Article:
Late in a career of more than sixty years, Thomas Burch, an internationally known social demographer, undertook a wide-ranging methodological critique of demography. This open access volume contains a selection of resulting papers, some previously unpublished, some published but not readily accessible [from past meetings of The International Union for the Scientific Study of Population and its research committees, or from other small conferences and seminars]. Rejecting the idea that demography is simply a branch of applied statistics, his work views it as an autonomous and complete scientific discipline. When viewed from the perspective of modern philosophy of science, specifically the semantic or model-based school, demography is a balanced discipline, with a rich body of techniques and data, but also with more and better theories than generally recognized. As demonstrated in this book, some demographic techniques can also be seen as theoretical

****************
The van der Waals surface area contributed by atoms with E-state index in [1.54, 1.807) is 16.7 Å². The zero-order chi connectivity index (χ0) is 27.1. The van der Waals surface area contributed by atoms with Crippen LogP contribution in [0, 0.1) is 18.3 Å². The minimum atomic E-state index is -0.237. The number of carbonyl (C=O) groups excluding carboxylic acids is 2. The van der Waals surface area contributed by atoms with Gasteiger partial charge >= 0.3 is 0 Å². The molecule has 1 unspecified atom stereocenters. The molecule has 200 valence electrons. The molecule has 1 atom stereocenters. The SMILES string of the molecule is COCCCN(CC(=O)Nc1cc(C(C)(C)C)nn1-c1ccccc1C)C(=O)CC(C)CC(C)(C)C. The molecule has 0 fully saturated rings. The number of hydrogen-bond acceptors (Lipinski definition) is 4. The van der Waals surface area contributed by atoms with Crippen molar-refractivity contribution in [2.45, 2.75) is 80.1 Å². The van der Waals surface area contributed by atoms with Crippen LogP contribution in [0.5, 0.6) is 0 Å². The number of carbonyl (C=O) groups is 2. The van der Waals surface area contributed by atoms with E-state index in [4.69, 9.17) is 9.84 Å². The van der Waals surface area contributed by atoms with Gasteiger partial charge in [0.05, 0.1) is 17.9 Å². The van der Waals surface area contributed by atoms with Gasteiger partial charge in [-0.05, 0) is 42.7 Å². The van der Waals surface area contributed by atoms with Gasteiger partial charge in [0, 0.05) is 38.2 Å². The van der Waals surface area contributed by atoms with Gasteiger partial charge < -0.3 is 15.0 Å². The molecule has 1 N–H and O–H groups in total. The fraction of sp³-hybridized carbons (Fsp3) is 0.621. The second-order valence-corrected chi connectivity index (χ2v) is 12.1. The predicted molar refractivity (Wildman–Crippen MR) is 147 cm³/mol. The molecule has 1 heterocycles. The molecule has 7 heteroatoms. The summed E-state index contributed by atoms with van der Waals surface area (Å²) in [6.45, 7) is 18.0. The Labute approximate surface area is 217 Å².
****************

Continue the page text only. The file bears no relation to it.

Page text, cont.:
models, and some substantive/behavioral models, commonly rejected as theory because of inconsistent observations, are now seen as valuable theoretical models, for example demographic transition theory. This book shows how demography can build a strong theoretical edifice on its broad and deep empirical foundation by adoption of the model-based approach to science. But the full-fruits of this approach will require demographers to make greater use of computer modeling [both macro- and micro-simulation], in the statement and manipulation of theoretical ideas, as well as for numerical computation.
This book is open access under a CC BY license.